What causes a heart attack? Know the related culprits that could increase your risk.
When assessing your risk of having a heart attack, it's important to know there are factors you can control and others you can't.
Some, such as age, are fixed. But others related to diet and exercise, among other things, can be modified.
In either case, it's important to know the elements that may contribute to a heart attack — which occurs when the arteries that carry oxygen and nutrients to the heart become blocked, severely limiting or cutting off blood supply.
Knowing and addressing these risk factors is crucial: Around 800,000 Americans experience a heart attack each year (roughly one every 40 seconds), according to the Centers for Disease Control and Prevention.
Deaths from heart attack help make up the more than 800,000 annual deaths tied to cardiovascular disease — which claims more lives than all forms of cancer combined.
Get to know these common heart attack culprits to keep your ticker in top shape.
Heart attack risk factors you cannot control:
Age. The majority of heart attack deaths occur in patients ages 65 and older, but a man's risk begins to increase at 45 (for women, it starts at 55).
Gender. Overall, men have a greater risk of heart attack, but women are more likely to experience subtler heart attack symptoms such as fatigue and nausea - not just chest pain.
Genes. Family history can dictate early trouble. See a doctor if your father or brother was 55 or younger when diagnosed with coronary heart disease (or 65 for your mother or sister).
Heart attack risk factors you can control:
Cholesterol. Healthy levels of LDL ("bad") and HDL ("good") cholesterol help prevent arterial plaque buildup. Lifestyle changes can steady the balance, but you may also need medication.
Diet. Healthful food is a highly effective weapon against heart disease. Focus on fruits, vegetable and grains - as well as low-fat dairy, poultry and fish. Limit red meat and sugar.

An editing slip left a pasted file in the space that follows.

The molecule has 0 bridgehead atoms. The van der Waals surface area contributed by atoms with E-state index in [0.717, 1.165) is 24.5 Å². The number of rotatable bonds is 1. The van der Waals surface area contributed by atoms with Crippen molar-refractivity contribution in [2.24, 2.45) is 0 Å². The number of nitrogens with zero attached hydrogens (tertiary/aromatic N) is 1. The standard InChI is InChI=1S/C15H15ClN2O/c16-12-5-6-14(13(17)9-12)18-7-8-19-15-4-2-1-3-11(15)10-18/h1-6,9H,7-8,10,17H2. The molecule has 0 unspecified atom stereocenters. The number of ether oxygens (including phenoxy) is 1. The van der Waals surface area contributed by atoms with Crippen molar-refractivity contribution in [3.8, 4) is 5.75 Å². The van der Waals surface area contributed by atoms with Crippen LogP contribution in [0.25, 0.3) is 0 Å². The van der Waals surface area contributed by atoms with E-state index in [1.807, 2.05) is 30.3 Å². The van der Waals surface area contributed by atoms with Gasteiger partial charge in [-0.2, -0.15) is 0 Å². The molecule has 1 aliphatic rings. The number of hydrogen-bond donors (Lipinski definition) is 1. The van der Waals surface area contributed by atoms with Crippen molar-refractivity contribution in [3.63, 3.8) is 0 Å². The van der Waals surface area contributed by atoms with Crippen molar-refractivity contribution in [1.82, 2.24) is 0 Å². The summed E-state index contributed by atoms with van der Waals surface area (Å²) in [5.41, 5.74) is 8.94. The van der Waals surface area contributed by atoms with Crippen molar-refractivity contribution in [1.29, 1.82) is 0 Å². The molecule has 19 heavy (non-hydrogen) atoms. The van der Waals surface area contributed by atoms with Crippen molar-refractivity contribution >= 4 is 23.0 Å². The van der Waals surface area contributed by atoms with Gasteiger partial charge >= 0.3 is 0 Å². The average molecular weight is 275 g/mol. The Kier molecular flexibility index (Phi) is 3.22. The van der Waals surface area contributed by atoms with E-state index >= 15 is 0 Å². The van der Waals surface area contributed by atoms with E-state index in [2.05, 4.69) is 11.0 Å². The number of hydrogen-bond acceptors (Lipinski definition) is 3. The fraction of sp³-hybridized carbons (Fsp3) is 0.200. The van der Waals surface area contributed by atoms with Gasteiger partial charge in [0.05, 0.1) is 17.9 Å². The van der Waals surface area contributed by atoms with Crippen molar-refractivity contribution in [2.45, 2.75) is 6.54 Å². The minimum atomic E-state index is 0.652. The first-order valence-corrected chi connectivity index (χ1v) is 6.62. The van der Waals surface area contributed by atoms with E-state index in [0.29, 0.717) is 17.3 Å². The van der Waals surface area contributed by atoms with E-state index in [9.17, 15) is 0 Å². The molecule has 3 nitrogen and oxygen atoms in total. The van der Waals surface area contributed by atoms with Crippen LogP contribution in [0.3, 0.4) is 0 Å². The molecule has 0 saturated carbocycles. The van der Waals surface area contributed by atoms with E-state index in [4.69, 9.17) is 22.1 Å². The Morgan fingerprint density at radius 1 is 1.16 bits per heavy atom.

Drinking. Alcohol can amplify cardiac health risks, raise triglycerides and cause irregular heartbeat. Consume safely by having no more than two drinks per day for men (and one for women).
Blood Pressure. High blood pressure forces the heart to work harder, causing damage over time. If your blood pressure is higher than 120/80, your heart attack risk is considered elevated.
Diabetes. Patients with diabetes have twice the risk of coronary heart disease. That's because high blood sugar, if uncontrolled, can lead to increased plaque in your arteries.
Smoking. Smoking is directly related to one in four heart attacks. People who smoke have a heart attack risk two to three times higher than nonsmokers.
Physical Activity. Exercise can lower blood pressure, cholesterol and weight. Be active every day - with three to four 40 minute sessions of moderate to vigorous activity each week.
Weight. Being overweight or obese is linked to several related heart attack risk factors. Your doctor can help you determine an ideal goal weight based on height and age.
Emotions. Chronic stress and anxiety can take a tool. They may cause arteries to tighten, raising blood pressure. Poor mental health might also prompt inactivity and a bad diet.
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